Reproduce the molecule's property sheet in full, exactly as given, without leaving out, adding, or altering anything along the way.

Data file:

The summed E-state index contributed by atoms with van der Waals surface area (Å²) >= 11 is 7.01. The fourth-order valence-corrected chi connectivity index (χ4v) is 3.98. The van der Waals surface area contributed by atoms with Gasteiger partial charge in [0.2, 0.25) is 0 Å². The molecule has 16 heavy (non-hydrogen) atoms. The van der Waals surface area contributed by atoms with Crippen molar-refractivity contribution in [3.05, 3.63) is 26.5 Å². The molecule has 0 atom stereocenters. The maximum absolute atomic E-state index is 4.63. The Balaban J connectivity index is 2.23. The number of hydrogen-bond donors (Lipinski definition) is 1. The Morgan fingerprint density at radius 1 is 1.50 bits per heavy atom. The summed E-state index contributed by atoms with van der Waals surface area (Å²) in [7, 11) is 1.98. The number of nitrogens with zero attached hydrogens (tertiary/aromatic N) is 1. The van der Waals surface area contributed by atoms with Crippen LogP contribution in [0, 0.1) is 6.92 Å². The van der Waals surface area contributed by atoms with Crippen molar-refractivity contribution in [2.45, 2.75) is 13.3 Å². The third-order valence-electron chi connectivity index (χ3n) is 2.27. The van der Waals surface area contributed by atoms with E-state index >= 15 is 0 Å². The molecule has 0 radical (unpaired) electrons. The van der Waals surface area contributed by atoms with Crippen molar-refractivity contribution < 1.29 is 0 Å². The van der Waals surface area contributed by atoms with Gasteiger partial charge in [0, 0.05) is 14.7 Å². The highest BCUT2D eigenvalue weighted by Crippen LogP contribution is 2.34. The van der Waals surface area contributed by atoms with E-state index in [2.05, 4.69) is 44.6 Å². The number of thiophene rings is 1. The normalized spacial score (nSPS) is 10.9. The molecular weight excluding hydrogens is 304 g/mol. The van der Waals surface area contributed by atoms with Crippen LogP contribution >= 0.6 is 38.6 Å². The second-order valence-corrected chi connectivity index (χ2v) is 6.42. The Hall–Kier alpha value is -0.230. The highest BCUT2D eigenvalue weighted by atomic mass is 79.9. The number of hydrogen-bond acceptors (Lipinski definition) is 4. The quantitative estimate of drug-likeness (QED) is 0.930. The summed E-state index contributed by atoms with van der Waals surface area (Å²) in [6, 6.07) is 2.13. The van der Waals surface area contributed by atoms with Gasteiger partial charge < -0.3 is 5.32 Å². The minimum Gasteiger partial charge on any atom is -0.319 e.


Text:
The summed E-state index contributed by atoms with van der Waals surface area (Å²) >= 11 is 7.01. The fourth-order valence-corrected chi connectivity index (χ4v) is 3.98. The van der Waals surface area contributed by atoms with Gasteiger partial charge in [0.2, 0.25) is 0 Å². The molecule has 16 heavy (non-hydrogen) atoms. The van der Waals surface area contributed by atoms with Crippen molar-refractivity contribution in [3.05, 3.63) is 26.5 Å². The molecule has 0 atom stereocenters. The maximum absolute atomic E-state index is 4.63. The Balaban J connectivity index is 2.23. The number of hydrogen-bond donors (Lipinski definition) is 1. The Morgan fingerprint density at radius 1 is 1.50 bits per heavy atom. The summed E-state index contributed by atoms with van der Waals surface area (Å²) in [7, 11) is 1.98. The number of nitrogens with zero attached hydrogens (tertiary/aromatic N) is 1. The van der Waals surface area contributed by atoms with Crippen LogP contribution in [0, 0.1) is 6.92 Å². The van der Waals surface area contributed by atoms with Crippen molar-refractivity contribution in [2.45, 2.75) is 13.3 Å². The third-order valence-electron chi connectivity index (χ3n) is 2.27. The van der Waals surface area contributed by atoms with E-state index >= 15 is 0 Å². The molecule has 0 radical (unpaired) electrons. The van der Waals surface area contributed by atoms with Crippen molar-refractivity contribution < 1.29 is 0 Å². The van der Waals surface area contributed by atoms with Gasteiger partial charge in [0, 0.05) is 14.7 Å². The highest BCUT2D eigenvalue weighted by Crippen LogP contribution is 2.34. The van der Waals surface area contributed by atoms with E-state index in [2.05, 4.69) is 44.6 Å². The number of thiophene rings is 1. The normalized spacial score (nSPS) is 10.9. The molecular weight excluding hydrogens is 304 g/mol. The van der Waals surface area contributed by atoms with Crippen LogP contribution >= 0.6 is 38.6 Å². The second-order valence-corrected chi connectivity index (χ2v) is 6.42. The Hall–Kier alpha value is -0.230. The highest BCUT2D eigenvalue weighted by atomic mass is 79.9. The number of hydrogen-bond acceptors (Lipinski definition) is 4. The quantitative estimate of drug-likeness (QED) is 0.930. The summed E-state index contributed by atoms with van der Waals surface area (Å²) in [6, 6.07) is 2.13. The van der Waals surface area contributed by atoms with Gasteiger partial charge < -0.3 is 5.32 Å². The minimum Gasteiger partial charge on any atom is -0.319 e.